As the year 2000 draws near and Christians prepare to celebrate the bi-millennium of the birth of Christ, I have appealed for a serious examination of conscience regarding the shadows that darken our times. Nations and states too can make this a time of reflection on the spiritual and moral conditions of their success in promoting the integral good of their people. It would truly be a sad thing if the religious and moral convictions upon which the American experiment was founded could now somehow be considered a danger to free society, such that those who would bring these convictions to bear upon your nation’s public life would be denied a voice in debating and resolving issues of public policy. The original separation of church and state in the United States was certainly not an effort to ban all religious conviction from the public sphere, a kind of banishment of God from civil society. Indeed, the vast majority of Americans, regardless of their religious persuasion, are convinced that religious conviction and religiously informed moral argument have a vital role in public life.
No expression of today’s commitment to liberty and justice for all can be more basic than the protection afforded to those in society who are most vulnerable. The United States of America was founded on the conviction that an inalienable right to life was a self-evident moral truth, fidelity to which was a primary criterion of social justice. The moral history of your country is the story of your people’s efforts to widen the circle of inclusion in society, so that all Americans might enjoy the protection of law, participate in the responsibilities of citizenship, and have the opportunity to make a contribution to the common good. Whenever a certain category of people—the unborn or the sick and old—are excluded from that protection, a deadly anarchy subverts the original understanding of justice. The credibility of the United States will depend more and more on its promotion of a genuine culture of life, and on a renewed commitment to building a world in which the weakest and most vulnerable are welcomed and protected.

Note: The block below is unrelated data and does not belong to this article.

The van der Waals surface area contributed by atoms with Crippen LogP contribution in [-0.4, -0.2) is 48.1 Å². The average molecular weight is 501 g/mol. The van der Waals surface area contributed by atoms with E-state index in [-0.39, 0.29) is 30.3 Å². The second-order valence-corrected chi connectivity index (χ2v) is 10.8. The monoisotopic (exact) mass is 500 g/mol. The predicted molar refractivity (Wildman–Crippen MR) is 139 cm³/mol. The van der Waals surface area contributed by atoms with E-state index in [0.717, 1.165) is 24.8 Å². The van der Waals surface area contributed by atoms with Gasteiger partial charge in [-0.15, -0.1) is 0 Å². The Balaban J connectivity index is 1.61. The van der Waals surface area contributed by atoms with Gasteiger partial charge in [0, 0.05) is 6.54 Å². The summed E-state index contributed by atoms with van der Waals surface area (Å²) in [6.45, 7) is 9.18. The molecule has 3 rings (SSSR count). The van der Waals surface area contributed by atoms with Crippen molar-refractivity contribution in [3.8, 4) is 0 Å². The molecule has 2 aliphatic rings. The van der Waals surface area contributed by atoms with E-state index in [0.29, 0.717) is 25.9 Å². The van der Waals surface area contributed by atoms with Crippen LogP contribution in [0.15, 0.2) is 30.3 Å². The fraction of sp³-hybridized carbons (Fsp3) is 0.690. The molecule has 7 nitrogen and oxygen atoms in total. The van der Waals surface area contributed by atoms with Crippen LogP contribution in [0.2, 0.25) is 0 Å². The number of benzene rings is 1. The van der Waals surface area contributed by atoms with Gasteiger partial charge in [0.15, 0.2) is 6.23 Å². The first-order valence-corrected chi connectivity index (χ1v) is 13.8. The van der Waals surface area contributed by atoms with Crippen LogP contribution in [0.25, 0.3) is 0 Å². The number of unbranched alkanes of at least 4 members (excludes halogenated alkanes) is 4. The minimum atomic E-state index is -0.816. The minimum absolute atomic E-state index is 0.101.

As they have done throughout your country’s history, the Catholic people in the United States will continue to make an important contribution to the development of American culture and society. The recently completed Special Assembly of the Synod of Bishops for America has highlighted the range and variety of activity which Catholics, out of commitment to Christ, undertake for the betterment of society. May this transforming and elevating work continue to flourish for the good of individuals, the strengthening of families, and the benefit of the American people as a whole.
Your Excellency, these are some of the thoughts prompted by your presence here as your country’s diplomatic representative. These reflections evoke a prayer: that your country will experience a new birth of freedom, freedom grounded in truth and ordered to goodness. Thus will the American people be able to harness their boundless spiritual energy in service of the genuine good of all humanity. Be assured that the various Offices of the Holy See will be ready to assist you in the fulfillment of your mission. Upon you and upon the people of the United States of America I cordially invoke abundant divine blessings.